Health Information Management

AHIMA releases ethics guidance for CDI professionals

CDI Strategies, November 11, 2010

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In the spring, AHIMA released its “Guidance for Clinical Documentation Improvement Programs” in the Journal of AHIMA and also published its 41-page Clinical Documentation Improvement Toolkit. The documents offer sample job descriptions, definitions for documentation clarifications, sample queries, and guidance for how to measure CDI program success.

In the fall, AHIMA released its Ethical Standards for Clinical Documentation Improvement (CDI) Professionals which it says “are intended to assist in decision-making processes and actions, outline expectations for making ethical decisions in the workplace, and demonstrate the professionals’ commitment to integrity.” It also suggests that its standards apply to all CDI professionals regardless of whether they are AHIMA members or non-members.
“I really like that these standards apply to everyone who works in CDI,” says William E. Haik, MD, FCCP, director of DRG Review, Inc., in Fort Walton Beach, FL, who served on the committee which helped create the Ethical Standards. “It’s not just HIM folks, it’s not just CDI folks, and it’s not just physician advisors who need to follow these standards. What this says is that anyone who is involved in documentation improvement efforts needs to follow the Ethical Standards regardless of who is doing the job.”
The Ethical Standards includes nine elements which range in specifics from item number four which reads:
“Refuse to participate in or support documentation practices intended to inappropriately increase payment, qualify for insurance policy coverage, or distort data by means that do not comply with federal and state statutes, regulations and official rules and guidelines.”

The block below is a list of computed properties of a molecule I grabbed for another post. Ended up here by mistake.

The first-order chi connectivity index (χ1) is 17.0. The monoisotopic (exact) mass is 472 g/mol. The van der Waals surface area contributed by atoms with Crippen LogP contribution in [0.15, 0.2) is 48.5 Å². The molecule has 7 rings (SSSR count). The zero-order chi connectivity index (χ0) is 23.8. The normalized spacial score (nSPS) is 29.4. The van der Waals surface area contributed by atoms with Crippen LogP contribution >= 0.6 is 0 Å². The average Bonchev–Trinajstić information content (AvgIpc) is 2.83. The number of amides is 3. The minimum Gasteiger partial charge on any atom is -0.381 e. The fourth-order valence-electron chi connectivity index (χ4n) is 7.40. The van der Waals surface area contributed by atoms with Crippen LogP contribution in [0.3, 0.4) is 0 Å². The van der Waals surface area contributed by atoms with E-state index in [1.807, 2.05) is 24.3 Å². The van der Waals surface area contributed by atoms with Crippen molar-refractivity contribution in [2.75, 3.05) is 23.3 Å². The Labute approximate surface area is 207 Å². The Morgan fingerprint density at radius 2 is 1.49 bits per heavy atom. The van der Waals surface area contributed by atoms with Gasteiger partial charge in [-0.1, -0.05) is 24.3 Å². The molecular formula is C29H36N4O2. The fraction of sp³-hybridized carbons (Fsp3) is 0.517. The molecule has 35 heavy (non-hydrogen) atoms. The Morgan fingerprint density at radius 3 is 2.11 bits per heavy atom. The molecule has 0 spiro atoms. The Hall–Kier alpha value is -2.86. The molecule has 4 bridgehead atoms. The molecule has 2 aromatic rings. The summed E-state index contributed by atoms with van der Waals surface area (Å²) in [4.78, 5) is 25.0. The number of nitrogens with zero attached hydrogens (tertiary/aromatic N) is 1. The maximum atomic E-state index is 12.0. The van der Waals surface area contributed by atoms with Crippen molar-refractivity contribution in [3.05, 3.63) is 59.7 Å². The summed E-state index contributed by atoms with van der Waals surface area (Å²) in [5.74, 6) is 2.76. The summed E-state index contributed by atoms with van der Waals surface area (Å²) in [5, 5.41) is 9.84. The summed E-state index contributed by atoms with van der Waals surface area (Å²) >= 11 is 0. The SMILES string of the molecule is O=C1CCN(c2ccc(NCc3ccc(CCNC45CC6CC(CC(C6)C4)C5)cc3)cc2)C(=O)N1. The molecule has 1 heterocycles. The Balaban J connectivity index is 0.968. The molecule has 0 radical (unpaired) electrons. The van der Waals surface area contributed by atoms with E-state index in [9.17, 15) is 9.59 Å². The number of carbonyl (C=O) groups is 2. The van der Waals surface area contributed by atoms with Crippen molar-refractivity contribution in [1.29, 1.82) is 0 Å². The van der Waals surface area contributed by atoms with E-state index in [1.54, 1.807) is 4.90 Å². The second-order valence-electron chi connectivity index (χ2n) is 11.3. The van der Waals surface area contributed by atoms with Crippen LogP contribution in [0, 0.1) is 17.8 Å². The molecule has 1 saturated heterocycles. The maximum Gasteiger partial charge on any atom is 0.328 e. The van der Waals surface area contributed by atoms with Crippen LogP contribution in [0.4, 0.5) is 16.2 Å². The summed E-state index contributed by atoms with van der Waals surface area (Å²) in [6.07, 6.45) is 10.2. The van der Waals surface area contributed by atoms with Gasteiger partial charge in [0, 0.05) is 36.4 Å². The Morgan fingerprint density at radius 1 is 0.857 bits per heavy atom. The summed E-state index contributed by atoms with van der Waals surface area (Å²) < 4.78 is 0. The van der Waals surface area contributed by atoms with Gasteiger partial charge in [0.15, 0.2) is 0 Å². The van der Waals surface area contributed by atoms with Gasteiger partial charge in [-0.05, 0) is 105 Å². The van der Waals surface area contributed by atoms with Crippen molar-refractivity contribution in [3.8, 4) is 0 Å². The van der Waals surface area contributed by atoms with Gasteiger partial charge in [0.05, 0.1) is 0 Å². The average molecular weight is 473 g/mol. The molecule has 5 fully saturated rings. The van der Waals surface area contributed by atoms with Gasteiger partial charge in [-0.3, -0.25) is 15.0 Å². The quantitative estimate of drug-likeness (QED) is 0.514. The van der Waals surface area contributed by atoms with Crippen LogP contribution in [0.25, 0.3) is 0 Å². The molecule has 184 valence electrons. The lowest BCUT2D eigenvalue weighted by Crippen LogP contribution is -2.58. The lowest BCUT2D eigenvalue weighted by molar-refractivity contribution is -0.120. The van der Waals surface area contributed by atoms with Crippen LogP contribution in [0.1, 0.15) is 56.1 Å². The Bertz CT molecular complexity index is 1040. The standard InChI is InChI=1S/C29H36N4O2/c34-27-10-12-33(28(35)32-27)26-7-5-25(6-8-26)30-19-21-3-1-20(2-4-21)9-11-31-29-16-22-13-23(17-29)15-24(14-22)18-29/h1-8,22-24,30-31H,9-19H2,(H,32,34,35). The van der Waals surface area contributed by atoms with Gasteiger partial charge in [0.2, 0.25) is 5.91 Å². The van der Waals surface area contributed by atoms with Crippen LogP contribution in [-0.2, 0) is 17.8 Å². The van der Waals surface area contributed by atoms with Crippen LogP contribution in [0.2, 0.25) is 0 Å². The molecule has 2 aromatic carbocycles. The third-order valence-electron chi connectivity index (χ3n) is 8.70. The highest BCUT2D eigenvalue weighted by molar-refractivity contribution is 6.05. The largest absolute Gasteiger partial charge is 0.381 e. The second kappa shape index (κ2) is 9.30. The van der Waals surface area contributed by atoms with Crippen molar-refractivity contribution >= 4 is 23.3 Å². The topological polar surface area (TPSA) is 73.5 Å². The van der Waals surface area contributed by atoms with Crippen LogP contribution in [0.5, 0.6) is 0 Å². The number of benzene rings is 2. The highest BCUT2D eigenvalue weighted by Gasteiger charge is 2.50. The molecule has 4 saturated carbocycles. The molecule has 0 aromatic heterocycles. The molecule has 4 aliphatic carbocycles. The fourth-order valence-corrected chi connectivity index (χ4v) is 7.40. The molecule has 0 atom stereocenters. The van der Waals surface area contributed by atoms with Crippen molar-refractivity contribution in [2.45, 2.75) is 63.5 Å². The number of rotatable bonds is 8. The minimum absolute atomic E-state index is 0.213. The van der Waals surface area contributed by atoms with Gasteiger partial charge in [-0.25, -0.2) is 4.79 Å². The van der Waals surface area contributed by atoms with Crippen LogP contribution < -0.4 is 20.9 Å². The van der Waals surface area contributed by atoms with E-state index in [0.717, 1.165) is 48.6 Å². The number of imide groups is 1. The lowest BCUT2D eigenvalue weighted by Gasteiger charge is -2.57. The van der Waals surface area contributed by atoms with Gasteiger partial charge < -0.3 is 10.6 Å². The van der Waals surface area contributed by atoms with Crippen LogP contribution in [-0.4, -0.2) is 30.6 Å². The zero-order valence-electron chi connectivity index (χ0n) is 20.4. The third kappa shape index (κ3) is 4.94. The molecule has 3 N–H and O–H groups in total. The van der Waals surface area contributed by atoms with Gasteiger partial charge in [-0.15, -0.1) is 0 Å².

To item number nine which states that CDI specialists should:
Demonstrate behavior that reflects integrity, shows a commitment to ethical and legal reporting practices, and fosters trust in professional activities.
“I really like that statement,” says Haik, “because it really illustrates that you shouldn’t get bullied by the financial types. There are many people who feel they essentially have to do what the corporate office tells them to do. This standard says that those performing documentation improvement need to stand up for what’s right.”
“Personally I agree totally with the document and think it provides ‘a gold standard’ for people to aim for,” says Lynne Spryszak, RN, CCDS, CPC-A, CDI education director for HCPro Inc., in Marblehead, MA. 
Each of the nine elements in the Ethical Standards further explains how CDI staff should read and interpret the main ethical points. For example, item number four includes two sub-categories which states that:
“Clinical documentation improvement professionals shall:
4.1. Facilitate documentation that supports reporting of diagnoses and procedures such that the organization receives the optimal payment to which the facility is legally entitled, remembering that it is unethical and illegal to increase payment by means that contradict regulatory guidelines.
Clinical documentation improvement professionals shall not:
4.2. Misrepresent the patient's clinical picture through intentional incorrect documentation or omission of diagnoses or procedures, or the addition of unsupported diagnoses or procedures to inappropriately increase reimbursement, justify medical necessity, improve publicly reported data, or qualify for insurance policy coverage benefits.”
All the recent CDI-related AHIMA publications have been the result of more than a year’s worth of work by a collaboration of nearly two dozen professionals, including four ACDIS Advisory Board members. AHIMA also cited a number of references as having influenced the creation of its Ethical Standards including both the AHIMA and ACDIS Codes of Ethics. 
Editor's note: Look for more analysis of the AHIMA Ethics Standards in the January editon of the CDI Journal.

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